Click to view in detail

    Now, if the email address domain was not generic, they will go down the No path of the condition. For this, I am going to use a List rows action from the Dataverse connector, with a simple filter which uses my custom domain field name then eq and then the output from the Compose step where we extracted the Domain. Depending on the quality of your data, you might want to leave the Row count empty, but I have it set to 1. I know I will only ever have 1 account found (easy when there is only one user!), but you might not be so lucky!

    Click to view in detail

    This means I can then use the next condition to check that the length (or number of records found in the List rows step) is equal to 1.

    Click to view in detail

    Again, if you have renamed your steps like I have, you can simply copy and paste as your expression. If not, just type in the name of your list rows step instead of where I have Look_For_Matching_Account. Make sure you use the underscores between each word.

    length(body('Look_For_Matching_Account')?['value'])

    If 1 record is found, we don’t want to create another Account. Instead, we are going to link the new Contact to the existing Account record and then set the domain. Notice that the Company Name field shows an expression rather than just an Account ID. We’ve used a List rows step to find the Account, so if we just added the Account ID, we would end up with an Apply to each. Instead, use this expression to make sure we get the first (also the only record) account record that was found by using this code:

    first(body('Look_For_Matching_Account')?['value'])?['accountid']
    Click to view in detail

    We can also use the Output from our domain extraction Compose step and set it in the Domain field on the Contact for consistency.

    Click to view in detail

    This next part you might not want to do, but if there is no Primary Contact on the Account already, let’s set this new Contact as the chosen one! We have a Get record by ID step to get the Account using the Parent Customer ID field (or whatever field you use in your environment) from the previous step (or you can use the same expression we used above by getting the first row from the List rows step). Then do another Condition check and check to see if the Primary Contact field from the Account is equal to null.

    Click to view in detail

    If No, we do nothing. If Yes, we will use an Update row step to set the Contact as the Primary Contact on the Account record.

    Click to view in detail

    Now minimise your condition so you don’t put the next action step in the wrong place and add another send an email action. This one will have slightly different wording to the other email notification and will also include the Account Name.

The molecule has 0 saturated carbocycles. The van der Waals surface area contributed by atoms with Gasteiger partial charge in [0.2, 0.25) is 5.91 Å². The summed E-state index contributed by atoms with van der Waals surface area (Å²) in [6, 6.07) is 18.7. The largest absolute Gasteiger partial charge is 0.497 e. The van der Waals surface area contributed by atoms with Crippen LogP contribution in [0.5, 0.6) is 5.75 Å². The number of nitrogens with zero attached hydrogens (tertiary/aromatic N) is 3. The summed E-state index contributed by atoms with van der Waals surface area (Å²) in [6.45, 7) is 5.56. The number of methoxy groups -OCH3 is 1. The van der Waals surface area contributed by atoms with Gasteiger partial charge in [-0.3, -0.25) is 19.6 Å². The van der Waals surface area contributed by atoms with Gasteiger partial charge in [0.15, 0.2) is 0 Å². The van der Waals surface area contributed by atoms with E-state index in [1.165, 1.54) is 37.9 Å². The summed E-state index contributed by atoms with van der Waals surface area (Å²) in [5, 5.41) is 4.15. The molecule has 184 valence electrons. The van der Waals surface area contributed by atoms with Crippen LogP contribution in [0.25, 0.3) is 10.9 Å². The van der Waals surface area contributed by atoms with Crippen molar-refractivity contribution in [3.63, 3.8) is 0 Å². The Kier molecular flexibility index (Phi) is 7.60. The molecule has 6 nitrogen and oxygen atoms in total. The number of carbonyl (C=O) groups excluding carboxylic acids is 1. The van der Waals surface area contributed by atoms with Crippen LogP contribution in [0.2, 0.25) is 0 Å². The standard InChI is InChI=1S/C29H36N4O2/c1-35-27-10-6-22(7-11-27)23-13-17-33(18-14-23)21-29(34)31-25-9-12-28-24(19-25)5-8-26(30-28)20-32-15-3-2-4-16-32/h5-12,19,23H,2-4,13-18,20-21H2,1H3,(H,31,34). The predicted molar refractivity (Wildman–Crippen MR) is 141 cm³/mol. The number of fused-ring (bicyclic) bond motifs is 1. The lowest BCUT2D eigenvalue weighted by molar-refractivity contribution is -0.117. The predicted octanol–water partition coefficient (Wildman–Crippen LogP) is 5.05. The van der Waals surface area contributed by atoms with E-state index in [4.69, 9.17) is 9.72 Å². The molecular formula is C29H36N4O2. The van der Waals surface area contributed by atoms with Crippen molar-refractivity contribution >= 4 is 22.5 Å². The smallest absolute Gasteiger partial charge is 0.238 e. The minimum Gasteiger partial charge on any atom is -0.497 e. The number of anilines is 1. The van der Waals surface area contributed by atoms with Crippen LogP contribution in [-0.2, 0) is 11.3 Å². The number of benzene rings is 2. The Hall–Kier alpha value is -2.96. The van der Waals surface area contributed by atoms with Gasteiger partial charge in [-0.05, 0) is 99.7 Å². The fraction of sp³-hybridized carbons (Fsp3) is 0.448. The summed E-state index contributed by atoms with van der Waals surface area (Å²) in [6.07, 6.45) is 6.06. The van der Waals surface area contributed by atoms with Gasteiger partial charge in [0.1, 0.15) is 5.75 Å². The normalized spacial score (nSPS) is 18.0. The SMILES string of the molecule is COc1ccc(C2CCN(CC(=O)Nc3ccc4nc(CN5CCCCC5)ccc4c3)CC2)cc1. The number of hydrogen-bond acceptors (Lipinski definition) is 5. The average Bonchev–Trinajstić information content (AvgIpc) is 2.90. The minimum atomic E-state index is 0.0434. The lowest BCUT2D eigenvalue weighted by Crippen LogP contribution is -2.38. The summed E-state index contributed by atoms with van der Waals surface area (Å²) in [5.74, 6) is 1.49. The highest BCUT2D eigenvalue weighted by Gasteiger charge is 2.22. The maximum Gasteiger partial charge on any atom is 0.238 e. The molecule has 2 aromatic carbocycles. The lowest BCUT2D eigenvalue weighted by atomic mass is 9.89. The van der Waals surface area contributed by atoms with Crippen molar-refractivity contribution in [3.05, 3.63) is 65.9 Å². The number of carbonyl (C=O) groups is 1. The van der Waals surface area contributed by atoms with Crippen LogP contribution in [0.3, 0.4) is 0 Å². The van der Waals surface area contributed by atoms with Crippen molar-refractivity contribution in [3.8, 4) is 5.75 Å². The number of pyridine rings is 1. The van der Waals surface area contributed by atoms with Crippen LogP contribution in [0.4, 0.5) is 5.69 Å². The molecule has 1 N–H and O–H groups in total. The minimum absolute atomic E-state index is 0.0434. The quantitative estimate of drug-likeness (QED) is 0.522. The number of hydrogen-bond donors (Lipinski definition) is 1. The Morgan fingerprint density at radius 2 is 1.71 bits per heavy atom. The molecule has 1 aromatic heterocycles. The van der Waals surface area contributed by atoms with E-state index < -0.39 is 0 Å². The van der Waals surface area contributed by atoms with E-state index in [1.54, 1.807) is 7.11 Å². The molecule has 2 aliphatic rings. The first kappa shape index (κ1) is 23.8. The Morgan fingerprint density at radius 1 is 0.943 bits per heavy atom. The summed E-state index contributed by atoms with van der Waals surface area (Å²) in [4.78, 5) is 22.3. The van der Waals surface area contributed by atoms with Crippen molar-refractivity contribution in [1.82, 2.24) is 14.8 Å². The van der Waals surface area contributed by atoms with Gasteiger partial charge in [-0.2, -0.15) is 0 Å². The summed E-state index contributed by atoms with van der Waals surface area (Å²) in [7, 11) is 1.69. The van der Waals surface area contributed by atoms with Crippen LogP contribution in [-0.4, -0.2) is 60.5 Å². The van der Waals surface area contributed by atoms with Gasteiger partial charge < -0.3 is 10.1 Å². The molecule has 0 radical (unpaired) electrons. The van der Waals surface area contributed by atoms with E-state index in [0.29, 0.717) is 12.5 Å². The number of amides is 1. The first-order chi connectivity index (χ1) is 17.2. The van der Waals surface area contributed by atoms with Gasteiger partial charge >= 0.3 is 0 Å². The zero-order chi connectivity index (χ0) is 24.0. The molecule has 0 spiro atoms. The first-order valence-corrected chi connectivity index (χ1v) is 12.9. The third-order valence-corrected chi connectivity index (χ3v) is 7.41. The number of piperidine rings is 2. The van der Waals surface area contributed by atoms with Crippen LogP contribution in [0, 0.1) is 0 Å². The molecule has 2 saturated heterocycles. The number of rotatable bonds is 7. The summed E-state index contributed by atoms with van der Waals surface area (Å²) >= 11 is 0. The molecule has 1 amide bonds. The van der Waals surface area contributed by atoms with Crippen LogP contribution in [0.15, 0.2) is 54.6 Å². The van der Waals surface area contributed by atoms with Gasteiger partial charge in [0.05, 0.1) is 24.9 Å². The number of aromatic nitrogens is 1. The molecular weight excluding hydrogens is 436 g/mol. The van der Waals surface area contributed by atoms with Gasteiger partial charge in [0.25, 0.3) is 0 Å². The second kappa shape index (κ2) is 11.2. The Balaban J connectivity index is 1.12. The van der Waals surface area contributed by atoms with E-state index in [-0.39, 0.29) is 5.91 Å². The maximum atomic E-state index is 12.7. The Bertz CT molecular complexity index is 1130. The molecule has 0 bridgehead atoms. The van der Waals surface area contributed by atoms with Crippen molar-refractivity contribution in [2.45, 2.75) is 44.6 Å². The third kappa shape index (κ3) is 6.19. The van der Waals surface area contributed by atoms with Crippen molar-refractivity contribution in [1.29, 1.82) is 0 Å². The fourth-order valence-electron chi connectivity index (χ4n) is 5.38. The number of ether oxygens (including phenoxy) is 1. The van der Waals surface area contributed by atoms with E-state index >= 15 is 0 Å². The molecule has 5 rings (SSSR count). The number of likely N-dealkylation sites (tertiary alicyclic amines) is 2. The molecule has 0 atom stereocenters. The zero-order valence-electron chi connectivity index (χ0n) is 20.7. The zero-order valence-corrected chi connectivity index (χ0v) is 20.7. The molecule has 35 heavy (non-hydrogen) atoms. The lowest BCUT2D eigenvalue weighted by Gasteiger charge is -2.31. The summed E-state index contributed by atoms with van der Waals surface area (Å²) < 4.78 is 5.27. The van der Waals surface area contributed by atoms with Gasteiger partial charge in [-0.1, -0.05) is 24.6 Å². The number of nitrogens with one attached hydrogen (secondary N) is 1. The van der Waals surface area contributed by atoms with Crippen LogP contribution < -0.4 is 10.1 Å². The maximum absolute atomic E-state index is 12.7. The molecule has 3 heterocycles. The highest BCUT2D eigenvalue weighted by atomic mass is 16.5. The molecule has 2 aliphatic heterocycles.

Click to view in detail

    So now we go to the No path from the ‘Check If Account Found’ condition. Again, you might not want to have a flow creating a new Account, but this made it a lot easier for me to manage. The first step will be Add a new row from the Dataverse connector and we add a new Account record. There isn’t much you can do in terms of filling out fields. I have set the Account Name, Website and Domain all as the extracted Domain value. I am also setting the Primary Contact as this new Contact record that was created. The next step is then an Update a row step to link the new Contact to the new Account that was just created. Then finally we have another Send an email step from the Outlook connector.

    Click to view in detail

    Process In Action

    Now you just need to add a new Contact. Here we have an unknown person. We have their email address but don’t have their Account.

    Click to view in detail

    The flow runs, and we get a lovely email notification telling us a new Contact was added, No Account was found so a new one was created. We get a nice pretty hyperlink using the Contact’s full name, and when clicking on it get taken directly to their record in D365.

    Click to view in detail

    Now we can see they are linked to the new Account.

    Click to view in detail

    Going in to the Account, we can review the details. I’m using the domain to update the Website address which automatically adds https:// to it. So we can click on that field, go to the website and get the real name of the company. Update the Account Name and then save it. Job done!

    Click to view in detail

    If you have a section for Contacts on your Account record, you can review it. Here I can see that the Primary Contact field has been populated with our new Contact.

    Click to view in detail

    This has saved me so much time, and also let’s me know exactly what is going on in my Dynamics 365 environment when it comes to Contact and Account Management. Love it! ?

    Latest Posts

    Don't Miss

    Stay in touch

    To be updated with all the latest news, offers and special announcements.